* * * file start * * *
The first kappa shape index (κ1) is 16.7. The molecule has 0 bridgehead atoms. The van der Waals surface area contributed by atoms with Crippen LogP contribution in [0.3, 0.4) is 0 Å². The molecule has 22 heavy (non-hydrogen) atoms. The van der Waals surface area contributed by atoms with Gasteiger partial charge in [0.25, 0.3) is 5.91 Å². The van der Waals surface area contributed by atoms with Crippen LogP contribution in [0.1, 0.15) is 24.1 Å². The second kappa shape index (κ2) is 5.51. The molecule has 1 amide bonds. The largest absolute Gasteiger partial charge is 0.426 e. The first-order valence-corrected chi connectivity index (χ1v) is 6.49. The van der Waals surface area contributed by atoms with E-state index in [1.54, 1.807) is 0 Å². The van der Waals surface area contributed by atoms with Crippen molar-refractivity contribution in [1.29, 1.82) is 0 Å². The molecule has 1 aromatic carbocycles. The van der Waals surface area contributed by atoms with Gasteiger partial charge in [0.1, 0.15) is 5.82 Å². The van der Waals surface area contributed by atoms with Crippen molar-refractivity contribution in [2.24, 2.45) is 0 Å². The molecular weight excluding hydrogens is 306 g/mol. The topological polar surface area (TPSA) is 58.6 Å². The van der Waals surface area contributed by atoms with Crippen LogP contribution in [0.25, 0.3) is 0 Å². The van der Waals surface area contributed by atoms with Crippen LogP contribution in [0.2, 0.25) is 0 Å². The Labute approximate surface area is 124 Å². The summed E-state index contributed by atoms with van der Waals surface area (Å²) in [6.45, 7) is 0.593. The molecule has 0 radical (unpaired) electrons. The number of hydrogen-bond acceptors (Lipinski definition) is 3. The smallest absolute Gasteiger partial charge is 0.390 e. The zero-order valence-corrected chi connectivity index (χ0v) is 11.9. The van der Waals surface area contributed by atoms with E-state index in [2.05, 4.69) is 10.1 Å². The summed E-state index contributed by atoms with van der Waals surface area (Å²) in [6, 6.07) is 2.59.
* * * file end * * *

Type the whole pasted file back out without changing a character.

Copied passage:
The first kappa shape index (κ1) is 16.7. The molecule has 0 bridgehead atoms. The van der Waals surface area contributed by atoms with Crippen LogP contribution in [0.3, 0.4) is 0 Å². The molecule has 22 heavy (non-hydrogen) atoms. The van der Waals surface area contributed by atoms with Gasteiger partial charge in [0.25, 0.3) is 5.91 Å². The van der Waals surface area contributed by atoms with Crippen LogP contribution in [0.1, 0.15) is 24.1 Å². The second kappa shape index (κ2) is 5.51. The molecule has 1 amide bonds. The largest absolute Gasteiger partial charge is 0.426 e. The first-order valence-corrected chi connectivity index (χ1v) is 6.49. The van der Waals surface area contributed by atoms with E-state index in [1.54, 1.807) is 0 Å². The van der Waals surface area contributed by atoms with Crippen molar-refractivity contribution in [1.29, 1.82) is 0 Å². The molecule has 1 aromatic carbocycles. The van der Waals surface area contributed by atoms with Gasteiger partial charge in [0.1, 0.15) is 5.82 Å². The van der Waals surface area contributed by atoms with Crippen molar-refractivity contribution in [2.24, 2.45) is 0 Å². The molecular weight excluding hydrogens is 306 g/mol. The topological polar surface area (TPSA) is 58.6 Å². The van der Waals surface area contributed by atoms with Crippen LogP contribution in [0.25, 0.3) is 0 Å². The van der Waals surface area contributed by atoms with Crippen LogP contribution in [0.2, 0.25) is 0 Å². The Labute approximate surface area is 124 Å². The summed E-state index contributed by atoms with van der Waals surface area (Å²) in [6.45, 7) is 0.593. The molecule has 0 radical (unpaired) electrons. The number of hydrogen-bond acceptors (Lipinski definition) is 3. The smallest absolute Gasteiger partial charge is 0.390 e. The zero-order valence-corrected chi connectivity index (χ0v) is 11.9. The van der Waals surface area contributed by atoms with E-state index in [2.05, 4.69) is 10.1 Å². The summed E-state index contributed by atoms with van der Waals surface area (Å²) in [6, 6.07) is 2.59.